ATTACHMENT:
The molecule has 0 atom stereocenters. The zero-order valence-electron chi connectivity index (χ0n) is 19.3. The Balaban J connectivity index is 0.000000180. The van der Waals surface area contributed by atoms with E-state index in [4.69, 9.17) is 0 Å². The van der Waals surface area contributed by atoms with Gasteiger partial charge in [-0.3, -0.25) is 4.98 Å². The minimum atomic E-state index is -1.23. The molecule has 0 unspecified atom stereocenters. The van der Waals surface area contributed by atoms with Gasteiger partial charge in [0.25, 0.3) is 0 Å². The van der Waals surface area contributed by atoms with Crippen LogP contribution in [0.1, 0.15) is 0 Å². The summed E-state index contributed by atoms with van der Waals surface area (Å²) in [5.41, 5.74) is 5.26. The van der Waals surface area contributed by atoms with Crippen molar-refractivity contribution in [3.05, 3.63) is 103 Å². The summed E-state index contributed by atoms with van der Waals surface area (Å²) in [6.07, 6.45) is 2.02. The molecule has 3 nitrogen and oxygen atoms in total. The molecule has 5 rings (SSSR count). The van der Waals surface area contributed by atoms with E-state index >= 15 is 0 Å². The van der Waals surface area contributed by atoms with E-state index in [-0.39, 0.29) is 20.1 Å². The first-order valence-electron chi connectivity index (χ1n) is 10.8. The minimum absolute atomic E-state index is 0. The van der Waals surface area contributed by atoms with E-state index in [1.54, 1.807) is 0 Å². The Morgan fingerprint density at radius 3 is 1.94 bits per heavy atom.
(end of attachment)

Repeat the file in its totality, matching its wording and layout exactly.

The molecule has 0 atom stereocenters. The zero-order valence-electron chi connectivity index (χ0n) is 19.3. The Balaban J connectivity index is 0.000000180. The van der Waals surface area contributed by atoms with E-state index in [4.69, 9.17) is 0 Å². The van der Waals surface area contributed by atoms with Gasteiger partial charge in [-0.3, -0.25) is 4.98 Å². The minimum atomic E-state index is -1.23. The molecule has 0 unspecified atom stereocenters. The van der Waals surface area contributed by atoms with Gasteiger partial charge in [0.25, 0.3) is 0 Å². The van der Waals surface area contributed by atoms with Crippen LogP contribution in [0.1, 0.15) is 0 Å². The summed E-state index contributed by atoms with van der Waals surface area (Å²) in [5.41, 5.74) is 5.26. The van der Waals surface area contributed by atoms with Crippen molar-refractivity contribution in [3.05, 3.63) is 103 Å². The summed E-state index contributed by atoms with van der Waals surface area (Å²) in [6.07, 6.45) is 2.02. The molecule has 3 nitrogen and oxygen atoms in total. The molecule has 5 rings (SSSR count). The van der Waals surface area contributed by atoms with E-state index >= 15 is 0 Å². The van der Waals surface area contributed by atoms with E-state index in [-0.39, 0.29) is 20.1 Å². The first-order valence-electron chi connectivity index (χ1n) is 10.8. The minimum absolute atomic E-state index is 0. The van der Waals surface area contributed by atoms with E-state index in [1.54, 1.807) is 0 Å². The Morgan fingerprint density at radius 3 is 1.94 bits per heavy atom.